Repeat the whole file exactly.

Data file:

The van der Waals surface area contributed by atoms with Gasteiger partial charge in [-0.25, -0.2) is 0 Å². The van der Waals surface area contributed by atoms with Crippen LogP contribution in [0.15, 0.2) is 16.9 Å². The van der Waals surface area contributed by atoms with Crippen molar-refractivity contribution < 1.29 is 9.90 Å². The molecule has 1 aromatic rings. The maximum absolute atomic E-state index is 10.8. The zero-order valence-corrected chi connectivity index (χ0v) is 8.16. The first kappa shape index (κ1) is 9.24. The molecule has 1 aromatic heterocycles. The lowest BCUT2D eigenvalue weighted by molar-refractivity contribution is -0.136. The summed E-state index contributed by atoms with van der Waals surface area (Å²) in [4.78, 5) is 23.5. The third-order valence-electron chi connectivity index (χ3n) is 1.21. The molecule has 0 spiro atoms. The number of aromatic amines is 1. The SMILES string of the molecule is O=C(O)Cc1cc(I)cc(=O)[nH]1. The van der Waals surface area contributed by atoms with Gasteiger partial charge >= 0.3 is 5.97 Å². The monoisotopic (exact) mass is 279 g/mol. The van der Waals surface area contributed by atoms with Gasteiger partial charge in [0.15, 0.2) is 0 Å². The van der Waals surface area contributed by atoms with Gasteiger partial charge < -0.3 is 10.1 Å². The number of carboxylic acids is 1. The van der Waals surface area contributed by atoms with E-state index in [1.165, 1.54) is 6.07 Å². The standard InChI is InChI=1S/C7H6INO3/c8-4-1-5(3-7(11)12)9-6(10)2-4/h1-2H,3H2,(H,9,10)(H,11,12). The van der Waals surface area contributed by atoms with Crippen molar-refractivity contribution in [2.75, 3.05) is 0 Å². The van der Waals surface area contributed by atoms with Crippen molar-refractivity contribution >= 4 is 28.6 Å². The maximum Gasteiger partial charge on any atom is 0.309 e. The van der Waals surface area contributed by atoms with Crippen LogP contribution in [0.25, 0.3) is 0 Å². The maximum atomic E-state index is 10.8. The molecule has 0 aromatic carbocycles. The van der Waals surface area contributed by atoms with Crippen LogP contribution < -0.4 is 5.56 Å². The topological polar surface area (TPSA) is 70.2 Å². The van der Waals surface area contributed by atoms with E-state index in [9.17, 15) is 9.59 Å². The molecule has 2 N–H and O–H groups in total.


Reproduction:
The van der Waals surface area contributed by atoms with Gasteiger partial charge in [-0.25, -0.2) is 0 Å². The van der Waals surface area contributed by atoms with Crippen LogP contribution in [0.15, 0.2) is 16.9 Å². The van der Waals surface area contributed by atoms with Crippen molar-refractivity contribution < 1.29 is 9.90 Å². The molecule has 1 aromatic rings. The maximum absolute atomic E-state index is 10.8. The zero-order valence-corrected chi connectivity index (χ0v) is 8.16. The first kappa shape index (κ1) is 9.24. The molecule has 1 aromatic heterocycles. The lowest BCUT2D eigenvalue weighted by molar-refractivity contribution is -0.136. The summed E-state index contributed by atoms with van der Waals surface area (Å²) in [4.78, 5) is 23.5. The third-order valence-electron chi connectivity index (χ3n) is 1.21. The molecule has 0 spiro atoms. The number of aromatic amines is 1. The SMILES string of the molecule is O=C(O)Cc1cc(I)cc(=O)[nH]1. The van der Waals surface area contributed by atoms with Gasteiger partial charge >= 0.3 is 5.97 Å². The monoisotopic (exact) mass is 279 g/mol. The van der Waals surface area contributed by atoms with Gasteiger partial charge in [0.15, 0.2) is 0 Å². The van der Waals surface area contributed by atoms with Gasteiger partial charge < -0.3 is 10.1 Å². The number of carboxylic acids is 1. The van der Waals surface area contributed by atoms with E-state index in [1.165, 1.54) is 6.07 Å². The standard InChI is InChI=1S/C7H6INO3/c8-4-1-5(3-7(11)12)9-6(10)2-4/h1-2H,3H2,(H,9,10)(H,11,12). The van der Waals surface area contributed by atoms with Crippen molar-refractivity contribution in [2.75, 3.05) is 0 Å². The van der Waals surface area contributed by atoms with Crippen molar-refractivity contribution >= 4 is 28.6 Å². The maximum Gasteiger partial charge on any atom is 0.309 e. The van der Waals surface area contributed by atoms with Crippen LogP contribution in [0.25, 0.3) is 0 Å². The maximum atomic E-state index is 10.8. The molecule has 0 aromatic carbocycles. The van der Waals surface area contributed by atoms with Crippen LogP contribution < -0.4 is 5.56 Å². The topological polar surface area (TPSA) is 70.2 Å². The van der Waals surface area contributed by atoms with E-state index in [9.17, 15) is 9.59 Å². The molecule has 2 N–H and O–H groups in total.